Porn as a Natural Experiment
Fantasy is another window onto sexuality that unconstrained by the conflicting desires of the opposite sex. Symons investigates fantasy indirectly by focusing on “the natural experiment of commercial periodical publishing” – i.e. pornographic magazines (p182).

Before the internet age, magazines featuring female nudes commanded sizeable circulations despite the stigma attached to their purchase. Their audience was almost exclusively male.

There were no equivalent magazines for women featuring male nudes. Instead, women’s magazines contain, mostly, pictures of other women, and magazines featuring male nudes sold mostly to gay men.

Symons concludes:
“The notion must be abandoned that women are simply repressed men waiting to be liberated” (p183).
Romance Literature
Symons neglects to identify any female analogue to pornography. Others have argued that romance novels fill this niche, offering insights into female sexuality analogous to those pornography provides in to men (e.g. Kruger et al 2003; Salmon 2004; Warrior Lovers: Erotic Fiction, Evolution and Female Sexuality).

Yet, while feminists campaign against pornography because it creates unrealistic expectations of women, there is no similar campaign against romance novels for creating unrealistic expectations of men.

Female Orgasm as Non-Adaptive
A whole chapter is devoted to critiquing the notion that the female orgasm is an adaptation, contradicting the claim of Stephen Jay Gould that evolutionary psychologists view all behaviours as necessarily adaptive.

In contrast, Symons champions the thesis that the female capacity for orgasm is a non-adaptive by-product of the male capacity to orgasm. Thus, female orgasms are the female equivalent of male nipples (only more fun!).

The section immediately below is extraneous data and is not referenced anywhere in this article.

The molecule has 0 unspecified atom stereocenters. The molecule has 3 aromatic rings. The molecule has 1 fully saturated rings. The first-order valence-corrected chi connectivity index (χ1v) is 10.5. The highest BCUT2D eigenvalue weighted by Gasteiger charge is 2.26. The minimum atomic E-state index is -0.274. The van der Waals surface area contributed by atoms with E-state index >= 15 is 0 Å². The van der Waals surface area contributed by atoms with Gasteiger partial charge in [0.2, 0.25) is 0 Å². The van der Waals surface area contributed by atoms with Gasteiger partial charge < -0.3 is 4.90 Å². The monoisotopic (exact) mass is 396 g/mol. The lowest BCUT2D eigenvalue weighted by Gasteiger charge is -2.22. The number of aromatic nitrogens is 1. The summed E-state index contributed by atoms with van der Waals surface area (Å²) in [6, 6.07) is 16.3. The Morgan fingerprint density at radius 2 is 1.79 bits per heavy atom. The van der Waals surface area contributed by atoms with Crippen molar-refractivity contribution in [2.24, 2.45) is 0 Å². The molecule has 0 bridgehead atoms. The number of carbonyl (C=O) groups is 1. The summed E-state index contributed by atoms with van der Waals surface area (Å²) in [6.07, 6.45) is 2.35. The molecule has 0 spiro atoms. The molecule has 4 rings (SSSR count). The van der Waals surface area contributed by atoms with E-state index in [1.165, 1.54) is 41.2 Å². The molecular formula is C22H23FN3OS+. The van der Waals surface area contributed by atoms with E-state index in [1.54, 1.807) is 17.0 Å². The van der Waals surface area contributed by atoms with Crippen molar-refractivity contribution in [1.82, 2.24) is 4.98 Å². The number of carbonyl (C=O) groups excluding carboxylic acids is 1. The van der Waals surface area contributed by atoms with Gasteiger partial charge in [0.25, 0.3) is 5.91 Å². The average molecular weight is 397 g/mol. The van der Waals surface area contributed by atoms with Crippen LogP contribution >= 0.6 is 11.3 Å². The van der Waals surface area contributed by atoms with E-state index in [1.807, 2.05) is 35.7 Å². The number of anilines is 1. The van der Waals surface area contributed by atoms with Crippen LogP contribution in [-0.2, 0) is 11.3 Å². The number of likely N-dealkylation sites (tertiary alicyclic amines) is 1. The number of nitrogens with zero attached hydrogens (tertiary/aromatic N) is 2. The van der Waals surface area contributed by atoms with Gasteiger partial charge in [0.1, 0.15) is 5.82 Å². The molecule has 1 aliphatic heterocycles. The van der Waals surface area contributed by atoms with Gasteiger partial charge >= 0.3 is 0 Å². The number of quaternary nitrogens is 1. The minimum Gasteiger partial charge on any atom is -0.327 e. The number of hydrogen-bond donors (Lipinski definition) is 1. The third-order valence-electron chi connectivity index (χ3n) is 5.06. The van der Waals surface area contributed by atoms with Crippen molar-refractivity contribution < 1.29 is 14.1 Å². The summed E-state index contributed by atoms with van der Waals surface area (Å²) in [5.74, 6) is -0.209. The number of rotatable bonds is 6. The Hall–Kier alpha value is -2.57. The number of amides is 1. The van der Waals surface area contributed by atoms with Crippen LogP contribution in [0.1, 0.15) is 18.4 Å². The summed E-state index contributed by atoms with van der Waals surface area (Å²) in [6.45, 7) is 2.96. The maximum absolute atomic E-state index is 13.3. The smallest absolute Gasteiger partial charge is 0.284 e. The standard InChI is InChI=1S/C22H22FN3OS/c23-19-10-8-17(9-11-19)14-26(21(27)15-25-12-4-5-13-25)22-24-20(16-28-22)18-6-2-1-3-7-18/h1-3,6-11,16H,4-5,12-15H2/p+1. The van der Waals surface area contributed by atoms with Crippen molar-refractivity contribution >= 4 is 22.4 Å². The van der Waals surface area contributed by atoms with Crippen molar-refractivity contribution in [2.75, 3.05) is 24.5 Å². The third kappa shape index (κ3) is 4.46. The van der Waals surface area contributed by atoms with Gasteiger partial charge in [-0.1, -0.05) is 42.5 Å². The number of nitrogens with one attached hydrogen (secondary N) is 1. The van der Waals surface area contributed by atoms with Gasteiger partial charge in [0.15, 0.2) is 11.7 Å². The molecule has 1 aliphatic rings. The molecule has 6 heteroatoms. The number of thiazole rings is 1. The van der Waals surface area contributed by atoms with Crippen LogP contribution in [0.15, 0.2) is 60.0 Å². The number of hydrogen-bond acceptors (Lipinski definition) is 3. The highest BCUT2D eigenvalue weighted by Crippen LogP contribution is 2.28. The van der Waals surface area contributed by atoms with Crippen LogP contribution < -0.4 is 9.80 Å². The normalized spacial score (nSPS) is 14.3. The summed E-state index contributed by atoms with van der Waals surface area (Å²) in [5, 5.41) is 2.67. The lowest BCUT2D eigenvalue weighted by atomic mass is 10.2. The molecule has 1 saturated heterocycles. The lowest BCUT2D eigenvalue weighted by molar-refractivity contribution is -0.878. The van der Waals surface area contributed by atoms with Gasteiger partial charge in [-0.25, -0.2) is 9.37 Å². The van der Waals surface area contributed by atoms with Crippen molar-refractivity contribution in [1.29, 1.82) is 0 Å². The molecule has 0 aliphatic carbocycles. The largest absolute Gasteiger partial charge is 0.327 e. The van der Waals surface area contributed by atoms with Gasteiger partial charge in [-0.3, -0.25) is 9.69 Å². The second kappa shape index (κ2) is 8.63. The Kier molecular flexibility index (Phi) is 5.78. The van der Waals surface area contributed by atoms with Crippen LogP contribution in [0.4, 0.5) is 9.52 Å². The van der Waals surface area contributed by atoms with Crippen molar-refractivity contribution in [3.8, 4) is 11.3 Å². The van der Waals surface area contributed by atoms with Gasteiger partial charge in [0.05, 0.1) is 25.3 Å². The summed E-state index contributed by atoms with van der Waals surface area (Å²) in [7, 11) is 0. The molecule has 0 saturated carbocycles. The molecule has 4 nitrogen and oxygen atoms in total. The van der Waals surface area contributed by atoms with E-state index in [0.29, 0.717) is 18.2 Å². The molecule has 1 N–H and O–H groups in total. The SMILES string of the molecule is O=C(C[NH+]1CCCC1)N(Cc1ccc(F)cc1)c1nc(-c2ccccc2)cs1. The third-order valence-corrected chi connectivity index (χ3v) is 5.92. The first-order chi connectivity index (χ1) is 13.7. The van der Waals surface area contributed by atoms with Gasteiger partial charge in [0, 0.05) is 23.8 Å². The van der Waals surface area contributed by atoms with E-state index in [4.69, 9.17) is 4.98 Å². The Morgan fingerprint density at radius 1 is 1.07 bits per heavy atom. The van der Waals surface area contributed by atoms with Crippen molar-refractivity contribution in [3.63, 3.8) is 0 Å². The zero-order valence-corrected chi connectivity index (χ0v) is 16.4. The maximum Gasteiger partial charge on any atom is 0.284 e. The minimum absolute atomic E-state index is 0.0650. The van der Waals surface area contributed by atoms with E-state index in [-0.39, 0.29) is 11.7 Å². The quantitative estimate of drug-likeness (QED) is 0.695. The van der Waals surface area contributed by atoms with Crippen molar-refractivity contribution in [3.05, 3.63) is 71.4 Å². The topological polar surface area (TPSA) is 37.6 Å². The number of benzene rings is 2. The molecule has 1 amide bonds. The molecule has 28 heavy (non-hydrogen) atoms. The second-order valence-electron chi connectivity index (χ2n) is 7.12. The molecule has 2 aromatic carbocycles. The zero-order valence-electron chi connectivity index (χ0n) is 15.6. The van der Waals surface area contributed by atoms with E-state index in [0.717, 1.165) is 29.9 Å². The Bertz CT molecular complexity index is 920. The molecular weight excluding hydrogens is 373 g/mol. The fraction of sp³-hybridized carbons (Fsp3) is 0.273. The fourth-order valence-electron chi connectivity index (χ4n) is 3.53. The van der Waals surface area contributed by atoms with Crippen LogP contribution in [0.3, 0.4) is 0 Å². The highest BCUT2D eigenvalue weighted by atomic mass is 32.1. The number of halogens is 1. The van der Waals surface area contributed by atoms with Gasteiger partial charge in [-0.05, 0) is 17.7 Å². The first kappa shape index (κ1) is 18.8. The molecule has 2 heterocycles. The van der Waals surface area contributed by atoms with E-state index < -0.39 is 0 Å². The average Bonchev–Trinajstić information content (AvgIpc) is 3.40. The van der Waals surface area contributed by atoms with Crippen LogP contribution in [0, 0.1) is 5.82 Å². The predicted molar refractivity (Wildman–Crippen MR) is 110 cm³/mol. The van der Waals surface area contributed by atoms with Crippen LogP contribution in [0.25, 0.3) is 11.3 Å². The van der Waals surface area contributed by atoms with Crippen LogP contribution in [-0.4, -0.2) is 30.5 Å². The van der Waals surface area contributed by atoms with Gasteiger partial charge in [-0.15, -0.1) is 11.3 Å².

Yet subsequent generations of evolutionary psychologists better theories of the adaptive function of female orgasms.

Geoffrey Miller argues that the female orgasm functions as an adaptation for mate choice (The Mating Mind:p239-241).

Of course, experiencing orgasm during coitus may seem to be a bit late for mate choice, as, by this time, the choice has already been made. However, in humans, most intercourse is non-reproductive (i.e. does not result in offspring). Thus, the theory is not entirely implausible.

On this view, the very factors which Symons views as suggesting female orgasm is non-adaptive (e.g. the difficultly of stimulating female orgasm during vaginal sex) are positive evidence of its adaptive function in carefully discriminating between lovers.

However, according to the criteria set out by Williams in Adaptation and Natural Selection, as well as the more general principle of parsimony, the case for female orgasm as adaptation remains unproven (see Case of the Female Orgasm).